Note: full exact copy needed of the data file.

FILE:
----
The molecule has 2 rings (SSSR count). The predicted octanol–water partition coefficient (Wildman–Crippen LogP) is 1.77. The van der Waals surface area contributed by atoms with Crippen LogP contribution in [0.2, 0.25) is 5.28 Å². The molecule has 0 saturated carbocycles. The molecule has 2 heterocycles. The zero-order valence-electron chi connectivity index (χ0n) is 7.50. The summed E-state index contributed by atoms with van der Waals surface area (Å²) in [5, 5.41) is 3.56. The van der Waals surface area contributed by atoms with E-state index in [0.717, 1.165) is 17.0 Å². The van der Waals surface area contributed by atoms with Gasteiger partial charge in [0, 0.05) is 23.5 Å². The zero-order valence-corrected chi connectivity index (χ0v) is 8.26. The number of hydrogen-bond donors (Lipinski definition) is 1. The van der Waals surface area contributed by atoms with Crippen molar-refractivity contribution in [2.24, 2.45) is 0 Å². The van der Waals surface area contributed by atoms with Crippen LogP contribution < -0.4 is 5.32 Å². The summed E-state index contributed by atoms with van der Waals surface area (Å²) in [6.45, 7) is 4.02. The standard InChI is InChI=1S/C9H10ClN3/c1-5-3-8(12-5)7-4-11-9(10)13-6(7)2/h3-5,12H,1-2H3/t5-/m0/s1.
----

The molecule has 2 rings (SSSR count). The predicted octanol–water partition coefficient (Wildman–Crippen LogP) is 1.77. The van der Waals surface area contributed by atoms with Crippen LogP contribution in [0.2, 0.25) is 5.28 Å². The molecule has 0 saturated carbocycles. The molecule has 2 heterocycles. The zero-order valence-electron chi connectivity index (χ0n) is 7.50. The summed E-state index contributed by atoms with van der Waals surface area (Å²) in [5, 5.41) is 3.56. The van der Waals surface area contributed by atoms with E-state index in [0.717, 1.165) is 17.0 Å². The van der Waals surface area contributed by atoms with Gasteiger partial charge in [0, 0.05) is 23.5 Å². The zero-order valence-corrected chi connectivity index (χ0v) is 8.26. The number of hydrogen-bond donors (Lipinski definition) is 1. The van der Waals surface area contributed by atoms with Crippen molar-refractivity contribution in [2.24, 2.45) is 0 Å². The van der Waals surface area contributed by atoms with Crippen LogP contribution < -0.4 is 5.32 Å². The summed E-state index contributed by atoms with van der Waals surface area (Å²) in [6.45, 7) is 4.02. The standard InChI is InChI=1S/C9H10ClN3/c1-5-3-8(12-5)7-4-11-9(10)13-6(7)2/h3-5,12H,1-2H3/t5-/m0/s1.